Directing the Facilities Management Department at H-E-B Food/Drugs, the best and biggest retailer in Texas, for 23 years was an honor.
Anyone who works there knows H-E-B is a learning, giving, and extremely productive organization.
Employees are called “Partners,” the perfect Texas term, because we worked together, crossing boundaries and departments to do whatever it takes to perform our jobs. The ultimate goal was to focus on our communities, customers and each other.
Learning and improving was constant. I studied (through schools, seminars, training sessions, conferences, brainstorming workshops, and books) continuously.
At some point in the late 1990s and early 2000s, the project superintendents for H-E-B Construction were required to read assigned books by a newly hired supervisor who wasn’t quite familiar with the hard and demanding work of building stores, retail centers, manufacturing facilities, giant warehouses and other real estate properties.
I was one of those superintendents in the early 1980s and was very familiar with the time constraints, pressures and deadlines.
Most of these superintendents weren’t book readers. They grew up learning how to read blueprints, going through formal and informal apprenticeships, and with tough on the job experiences.
One day a favorite construction supervisor, Garlan Tschirhart, came over next door to our offices. He looked concerned and explained his plight.
“Jack, you know I’m not a bookreader,” he said. “Never have been and we don’t have the time. I try when I’m out traveling and visiting job sites all over the state, but after a 12 hour day, once I get to the hotel at night, I fall asleep after one or two pages.”
I laughed, understanding.
“Man, Garland, do I have a deal for you,” I walked over to a cabinet and pulled out a large file labeled JackNotes.
“What book do you have to read?”
“Well, it’s about leadership, it’s called ‘How to Win Friends and Influence People,‘” Garland scratched his head. “Hell, I don’t need anymore friends–I have too many as it is–and the only people I need to influence is the job superintendents and they’re all pretty good guys or else they wouldn’t be here.”
I laughed again as I looked through my files.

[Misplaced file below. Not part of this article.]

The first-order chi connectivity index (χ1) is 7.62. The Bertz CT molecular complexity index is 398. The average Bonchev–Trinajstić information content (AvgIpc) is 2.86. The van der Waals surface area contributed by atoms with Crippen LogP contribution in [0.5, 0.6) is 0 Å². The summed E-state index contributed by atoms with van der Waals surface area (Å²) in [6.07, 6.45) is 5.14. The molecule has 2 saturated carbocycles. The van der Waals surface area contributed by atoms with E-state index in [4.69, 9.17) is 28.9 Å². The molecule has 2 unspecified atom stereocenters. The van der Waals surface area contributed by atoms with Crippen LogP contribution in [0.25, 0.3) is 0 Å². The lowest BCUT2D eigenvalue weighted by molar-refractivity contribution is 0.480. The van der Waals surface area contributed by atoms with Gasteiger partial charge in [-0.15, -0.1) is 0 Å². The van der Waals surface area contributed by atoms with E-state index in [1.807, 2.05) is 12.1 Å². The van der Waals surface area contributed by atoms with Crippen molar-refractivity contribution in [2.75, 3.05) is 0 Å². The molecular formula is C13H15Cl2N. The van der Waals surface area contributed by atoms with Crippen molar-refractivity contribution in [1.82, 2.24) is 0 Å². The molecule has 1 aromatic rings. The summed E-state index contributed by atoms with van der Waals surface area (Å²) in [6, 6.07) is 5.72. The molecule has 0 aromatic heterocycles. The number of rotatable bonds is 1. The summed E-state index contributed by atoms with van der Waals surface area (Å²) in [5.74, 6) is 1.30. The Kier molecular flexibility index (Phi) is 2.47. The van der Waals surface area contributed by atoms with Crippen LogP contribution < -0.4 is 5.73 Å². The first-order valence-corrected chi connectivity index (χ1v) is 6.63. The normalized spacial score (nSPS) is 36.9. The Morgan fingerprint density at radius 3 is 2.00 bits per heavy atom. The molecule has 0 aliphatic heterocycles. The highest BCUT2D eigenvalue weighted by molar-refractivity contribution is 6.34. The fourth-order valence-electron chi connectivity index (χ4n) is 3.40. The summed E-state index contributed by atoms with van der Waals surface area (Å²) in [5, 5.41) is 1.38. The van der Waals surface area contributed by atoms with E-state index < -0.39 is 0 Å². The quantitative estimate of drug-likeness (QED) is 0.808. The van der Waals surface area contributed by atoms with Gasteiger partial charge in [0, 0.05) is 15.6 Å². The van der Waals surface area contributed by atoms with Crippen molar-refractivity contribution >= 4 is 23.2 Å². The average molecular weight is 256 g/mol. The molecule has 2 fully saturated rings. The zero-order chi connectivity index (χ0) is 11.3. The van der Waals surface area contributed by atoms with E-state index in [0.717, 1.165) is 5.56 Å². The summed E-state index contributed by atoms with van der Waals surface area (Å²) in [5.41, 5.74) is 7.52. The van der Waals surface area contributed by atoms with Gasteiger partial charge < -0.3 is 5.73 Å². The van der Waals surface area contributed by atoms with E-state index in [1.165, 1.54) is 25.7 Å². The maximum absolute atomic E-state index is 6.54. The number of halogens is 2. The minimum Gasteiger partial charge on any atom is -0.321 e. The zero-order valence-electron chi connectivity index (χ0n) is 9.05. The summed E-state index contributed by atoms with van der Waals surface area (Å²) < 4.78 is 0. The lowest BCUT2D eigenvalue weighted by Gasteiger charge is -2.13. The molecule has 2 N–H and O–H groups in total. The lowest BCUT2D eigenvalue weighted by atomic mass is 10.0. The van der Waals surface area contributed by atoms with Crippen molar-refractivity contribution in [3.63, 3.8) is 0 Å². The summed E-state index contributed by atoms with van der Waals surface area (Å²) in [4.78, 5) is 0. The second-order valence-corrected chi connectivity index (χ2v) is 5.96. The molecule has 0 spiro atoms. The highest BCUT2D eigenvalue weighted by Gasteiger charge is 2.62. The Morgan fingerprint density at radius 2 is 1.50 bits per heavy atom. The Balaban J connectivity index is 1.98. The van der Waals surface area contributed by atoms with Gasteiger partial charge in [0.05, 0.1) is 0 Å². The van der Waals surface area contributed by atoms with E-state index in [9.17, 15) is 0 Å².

“Yes, that book is by Dale Carnegie and it’s a classic,” I said. “It’s so good even my teenage children have read it. I was 25 when I was introduced to it and it was very helpful.”
I found the file, entitled “JackNotes: Dale Carnegie How to Win Friends…”
“What’s Jack Notes?”
“It’s my version of condensed notes from books I’ve read, seminars and classes I’ve taken,” I explained. “It makes it easier for future reference. It’s summaries of the key points.”
Garland made a copy and was able to turn in his required book report to his new supervisor (Note: I can’t remember his name anymore. He was only there a short time and moved on to less challenging opportunities).
It wasn’t long until some of the other superintendents were coming over to see if I had JackNotes for books they were assigned. In most cases I did (and will be sharing many of them here on Cleverjourneys.com, so ‘Follow’ me below for more).
Hugh Huckabee, James Mensch, Tommy Groesbeck, Max Martin, Don Hatfield and other Construction Department Partners were some who would come over for copies. I’d occasionally share them in our Facilities Alliance leadership meetings with vice presidents and directors like Ralph Mehringer, Rob Easley, Bill Reynolds, Jim Barrows, Bob Manning, Dave Sanchez, Greg Bowman, and Bill Triplett.
Here’s an example (Part 1) of Dale Carnegie’s classic:
Fundamental Techniques in Handling People
Don’t criticize, condemn or complain
Give honest and sincere appreciation
Arouse in the other person an eager want
Six Ways to Make People Like You
Become genuinely interested in other people
Remember that a person’s name is to that person the sweetest and most important sound in any language
Be a good listener. Encourage others to talk about themselves
Talk in terms of the other person’s interests
Make the other person feel important – and do it sincerely
How to Win People to Your Way of Thinking
The only way to get the best of an argument is to avoid it
Show respect for the other person’s opinions. Never say, ‘You’re wrong’
If you are wrong, admit it quickly and emphatically
Begin in a friendly way
Get the other person saying ‘yes, yes’ immediately
Let the other person do a great deal of the talking
Let the other person feel that the idea is his or hers
Try honestly to see things from the other person’s point of view
Be sympathetic with the other person’s ideas and desires
Appeal to the nobler motives
Dramatize your ideas
Throw down a challenge
Be a Leader: How to Change People Without Giving Offence or Arousing Resentment
Begin with praise and honest appreciation
Call attention to people’s mistakes indirectly
Talk about your own mistakes before criticizing the other person
Ask questions instead of giving direct orders
Let the other person save face
Praise the slightest improvement and praise every improvement. Be ‘hearty in your approbation and lavish in your praise’
Give the other person a fine reputation to live up to
Use encouragement. Make the fault seem easy to correct
Make the other person happy about doing the thing you suggest
Please click follow options below for more JackNotes summaries.